Leaked report says gov’t overstating the need for new power lines in Alberta

EDMONTON — A political battle is reaching a peak in Alberta over whether the province needs billions of dollars worth of new power lines that will be paid for by consumers.

EDMONTON — A political battle is reaching a peak in Alberta over whether the province needs billions of dollars worth of new power lines that will be paid for by consumers.

The Alberta government introduced several amendments Thursday to its contentious power line legislation.

Under the changes, the Alberta Utilities Commission will be required to consider the social, economic and environmental effects when making a decision on locating a new transmission line.

But critics dismissed the changes as “window dressing,” pointing out that the key issue in dispute in the legislation is the elimination of the need for the province to prove that new power lines are needed.

The NDP tabled a report in the legislature that raised doubts about the government’s repeated arguments that the power lines are urgently needed to keep pace with Alberta’s rapid growth.

The report by Calgary-based EDC Associates Ltd. was commissioned by the province’s Utilities Consumer Advocate, which released the report later in the day.

The 36-page document concludes that much of the data and logic presented by Alberta’s Electric System Operator “is unconvincing and overstates the sense of urgency.”

The report says the power demand forecasts used to support arguments in favour of new power lines “do not reflect the full impact of the economic downturn.”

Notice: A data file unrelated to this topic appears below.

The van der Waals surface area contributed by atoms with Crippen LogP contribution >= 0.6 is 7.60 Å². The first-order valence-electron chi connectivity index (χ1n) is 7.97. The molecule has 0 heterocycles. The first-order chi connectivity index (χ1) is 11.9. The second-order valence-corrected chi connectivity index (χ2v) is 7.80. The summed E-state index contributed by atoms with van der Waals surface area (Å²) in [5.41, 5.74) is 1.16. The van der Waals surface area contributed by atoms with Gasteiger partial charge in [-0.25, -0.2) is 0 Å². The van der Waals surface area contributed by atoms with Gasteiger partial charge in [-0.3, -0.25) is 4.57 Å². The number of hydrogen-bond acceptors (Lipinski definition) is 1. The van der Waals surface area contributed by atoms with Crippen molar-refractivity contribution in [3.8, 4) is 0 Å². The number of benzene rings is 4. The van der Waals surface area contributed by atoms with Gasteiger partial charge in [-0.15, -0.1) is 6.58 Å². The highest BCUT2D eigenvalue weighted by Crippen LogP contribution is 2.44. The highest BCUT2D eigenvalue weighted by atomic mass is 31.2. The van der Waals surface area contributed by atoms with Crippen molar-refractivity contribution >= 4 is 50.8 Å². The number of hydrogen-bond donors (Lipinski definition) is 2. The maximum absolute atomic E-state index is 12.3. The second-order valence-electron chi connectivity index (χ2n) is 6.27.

Service Alberta Minister Heather Klimchuk stated flatly in the legislature that she does not agree with the conclusions reached in the report.

But NDP Leader Brian Mason waved the report in the air as he challenged Premier Ed Stelmach in the legislature.

“Will the premier admit that his government has been trying to frighten Albertans into accepting an unnecessary $14 billion hit on their power bills?” said Mason.

Stelmach continued to defend the need for massive new electrical transmission corridors running the length of the province.

“The transmission lines are congested, they’re aging,” said Stelmach. “We might as well face up to the fact that we sat back and didn’t do anything in this area for the last 30 or 40 years.”

“We’ve got to ensure that we don’t put the tab on future generations.”

Wildrose Alliance Leader Danielle Smith held a news conference at the legislature Thursday to talk about the controversial power line legislation — Bill 50.

Smith says the conclusions in the EDC report strongly suggest that the Tory government is not doing enough to protect consumers.

“There’ve been projections that it’s going to be $200 per year for the average residential bill for the next 15 years,” said Smith.

Major power utilities will end up benefiting greatly from Bill 50, but consumers and landowners whose property will be affected by the new power corridors will end up as the big losers, said Smith.

“My read of this debate so far is that the government is simply and blindly serving the interests of its corporate sponsors, not the interests of consumers,” she said.

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